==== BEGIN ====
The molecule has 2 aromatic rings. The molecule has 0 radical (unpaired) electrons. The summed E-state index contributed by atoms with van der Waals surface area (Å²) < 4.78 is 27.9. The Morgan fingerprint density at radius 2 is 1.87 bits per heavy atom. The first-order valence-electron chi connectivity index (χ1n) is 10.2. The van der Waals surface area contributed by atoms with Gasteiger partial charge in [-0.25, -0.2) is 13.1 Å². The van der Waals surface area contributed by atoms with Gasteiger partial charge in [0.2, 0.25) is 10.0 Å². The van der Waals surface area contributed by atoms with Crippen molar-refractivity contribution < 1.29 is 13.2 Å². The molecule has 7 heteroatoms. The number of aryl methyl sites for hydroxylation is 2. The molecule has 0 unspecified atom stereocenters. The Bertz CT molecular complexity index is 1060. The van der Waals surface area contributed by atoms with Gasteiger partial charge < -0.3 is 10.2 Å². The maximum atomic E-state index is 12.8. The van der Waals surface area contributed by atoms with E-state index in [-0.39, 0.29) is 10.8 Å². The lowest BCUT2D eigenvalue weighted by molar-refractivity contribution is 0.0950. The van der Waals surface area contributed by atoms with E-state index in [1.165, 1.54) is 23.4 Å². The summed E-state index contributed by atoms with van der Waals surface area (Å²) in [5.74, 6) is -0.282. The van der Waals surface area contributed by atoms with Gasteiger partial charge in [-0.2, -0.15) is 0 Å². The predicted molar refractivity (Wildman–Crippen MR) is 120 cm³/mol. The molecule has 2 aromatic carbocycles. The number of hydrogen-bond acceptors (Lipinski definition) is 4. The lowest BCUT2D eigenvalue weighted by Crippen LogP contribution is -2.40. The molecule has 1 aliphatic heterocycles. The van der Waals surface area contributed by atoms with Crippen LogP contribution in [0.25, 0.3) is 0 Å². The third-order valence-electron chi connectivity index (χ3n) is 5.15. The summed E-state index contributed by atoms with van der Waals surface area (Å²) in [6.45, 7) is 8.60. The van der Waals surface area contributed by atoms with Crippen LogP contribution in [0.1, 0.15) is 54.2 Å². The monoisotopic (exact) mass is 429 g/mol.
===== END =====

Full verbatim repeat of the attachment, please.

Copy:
The molecule has 2 aromatic rings. The molecule has 0 radical (unpaired) electrons. The summed E-state index contributed by atoms with van der Waals surface area (Å²) < 4.78 is 27.9. The Morgan fingerprint density at radius 2 is 1.87 bits per heavy atom. The first-order valence-electron chi connectivity index (χ1n) is 10.2. The van der Waals surface area contributed by atoms with Gasteiger partial charge in [-0.25, -0.2) is 13.1 Å². The van der Waals surface area contributed by atoms with Gasteiger partial charge in [0.2, 0.25) is 10.0 Å². The van der Waals surface area contributed by atoms with Crippen molar-refractivity contribution < 1.29 is 13.2 Å². The molecule has 7 heteroatoms. The number of aryl methyl sites for hydroxylation is 2. The molecule has 0 unspecified atom stereocenters. The Bertz CT molecular complexity index is 1060. The van der Waals surface area contributed by atoms with Gasteiger partial charge < -0.3 is 10.2 Å². The maximum atomic E-state index is 12.8. The van der Waals surface area contributed by atoms with E-state index in [-0.39, 0.29) is 10.8 Å². The lowest BCUT2D eigenvalue weighted by molar-refractivity contribution is 0.0950. The van der Waals surface area contributed by atoms with E-state index in [1.165, 1.54) is 23.4 Å². The summed E-state index contributed by atoms with van der Waals surface area (Å²) in [5.74, 6) is -0.282. The van der Waals surface area contributed by atoms with Gasteiger partial charge in [-0.2, -0.15) is 0 Å². The predicted molar refractivity (Wildman–Crippen MR) is 120 cm³/mol. The molecule has 2 aromatic carbocycles. The number of hydrogen-bond acceptors (Lipinski definition) is 4. The lowest BCUT2D eigenvalue weighted by Crippen LogP contribution is -2.40. The molecule has 1 aliphatic heterocycles. The van der Waals surface area contributed by atoms with Crippen LogP contribution in [0.25, 0.3) is 0 Å². The third-order valence-electron chi connectivity index (χ3n) is 5.15. The summed E-state index contributed by atoms with van der Waals surface area (Å²) in [6.45, 7) is 8.60. The van der Waals surface area contributed by atoms with Crippen LogP contribution in [0.1, 0.15) is 54.2 Å². The monoisotopic (exact) mass is 429 g/mol.